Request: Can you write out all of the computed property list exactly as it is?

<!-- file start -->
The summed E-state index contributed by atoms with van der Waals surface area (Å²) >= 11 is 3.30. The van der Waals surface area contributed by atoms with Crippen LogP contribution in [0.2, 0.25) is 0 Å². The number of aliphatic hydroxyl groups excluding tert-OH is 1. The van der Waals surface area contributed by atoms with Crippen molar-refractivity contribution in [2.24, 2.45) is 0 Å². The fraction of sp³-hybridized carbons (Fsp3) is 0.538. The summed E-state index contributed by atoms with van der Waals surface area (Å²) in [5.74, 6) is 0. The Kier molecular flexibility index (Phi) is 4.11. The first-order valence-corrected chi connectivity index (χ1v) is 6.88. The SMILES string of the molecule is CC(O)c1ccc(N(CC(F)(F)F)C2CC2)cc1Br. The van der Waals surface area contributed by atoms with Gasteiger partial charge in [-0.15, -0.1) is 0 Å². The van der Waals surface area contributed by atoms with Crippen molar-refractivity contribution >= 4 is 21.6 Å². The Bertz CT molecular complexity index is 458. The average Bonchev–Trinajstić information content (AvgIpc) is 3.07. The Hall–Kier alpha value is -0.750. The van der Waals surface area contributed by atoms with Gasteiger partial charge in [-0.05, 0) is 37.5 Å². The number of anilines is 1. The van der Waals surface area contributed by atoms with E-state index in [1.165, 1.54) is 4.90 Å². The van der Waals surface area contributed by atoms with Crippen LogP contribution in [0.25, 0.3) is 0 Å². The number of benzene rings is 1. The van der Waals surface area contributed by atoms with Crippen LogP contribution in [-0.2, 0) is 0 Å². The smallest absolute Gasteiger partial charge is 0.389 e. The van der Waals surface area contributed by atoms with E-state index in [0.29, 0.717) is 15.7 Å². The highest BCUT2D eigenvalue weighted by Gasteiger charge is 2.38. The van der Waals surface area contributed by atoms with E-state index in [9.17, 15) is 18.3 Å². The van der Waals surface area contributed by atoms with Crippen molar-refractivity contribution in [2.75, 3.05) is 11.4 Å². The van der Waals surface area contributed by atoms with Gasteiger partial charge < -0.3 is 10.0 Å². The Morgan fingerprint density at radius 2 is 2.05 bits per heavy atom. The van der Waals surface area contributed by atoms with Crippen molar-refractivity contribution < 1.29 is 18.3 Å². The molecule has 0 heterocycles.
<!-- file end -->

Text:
The summed E-state index contributed by atoms with van der Waals surface area (Å²) >= 11 is 3.30. The van der Waals surface area contributed by atoms with Crippen LogP contribution in [0.2, 0.25) is 0 Å². The number of aliphatic hydroxyl groups excluding tert-OH is 1. The van der Waals surface area contributed by atoms with Crippen molar-refractivity contribution in [2.24, 2.45) is 0 Å². The fraction of sp³-hybridized carbons (Fsp3) is 0.538. The summed E-state index contributed by atoms with van der Waals surface area (Å²) in [5.74, 6) is 0. The Kier molecular flexibility index (Phi) is 4.11. The first-order valence-corrected chi connectivity index (χ1v) is 6.88. The SMILES string of the molecule is CC(O)c1ccc(N(CC(F)(F)F)C2CC2)cc1Br. The van der Waals surface area contributed by atoms with Gasteiger partial charge in [-0.15, -0.1) is 0 Å². The van der Waals surface area contributed by atoms with Crippen molar-refractivity contribution >= 4 is 21.6 Å². The Bertz CT molecular complexity index is 458. The average Bonchev–Trinajstić information content (AvgIpc) is 3.07. The Hall–Kier alpha value is -0.750. The van der Waals surface area contributed by atoms with Gasteiger partial charge in [-0.05, 0) is 37.5 Å². The number of anilines is 1. The van der Waals surface area contributed by atoms with E-state index in [1.165, 1.54) is 4.90 Å². The van der Waals surface area contributed by atoms with Crippen LogP contribution in [0.25, 0.3) is 0 Å². The number of benzene rings is 1. The van der Waals surface area contributed by atoms with Crippen LogP contribution in [-0.2, 0) is 0 Å². The smallest absolute Gasteiger partial charge is 0.389 e. The van der Waals surface area contributed by atoms with E-state index in [0.29, 0.717) is 15.7 Å². The highest BCUT2D eigenvalue weighted by Gasteiger charge is 2.38. The van der Waals surface area contributed by atoms with E-state index in [9.17, 15) is 18.3 Å². The van der Waals surface area contributed by atoms with Crippen molar-refractivity contribution in [2.75, 3.05) is 11.4 Å². The van der Waals surface area contributed by atoms with Gasteiger partial charge < -0.3 is 10.0 Å². The Morgan fingerprint density at radius 2 is 2.05 bits per heavy atom. The van der Waals surface area contributed by atoms with Crippen molar-refractivity contribution < 1.29 is 18.3 Å². The molecule has 0 heterocycles.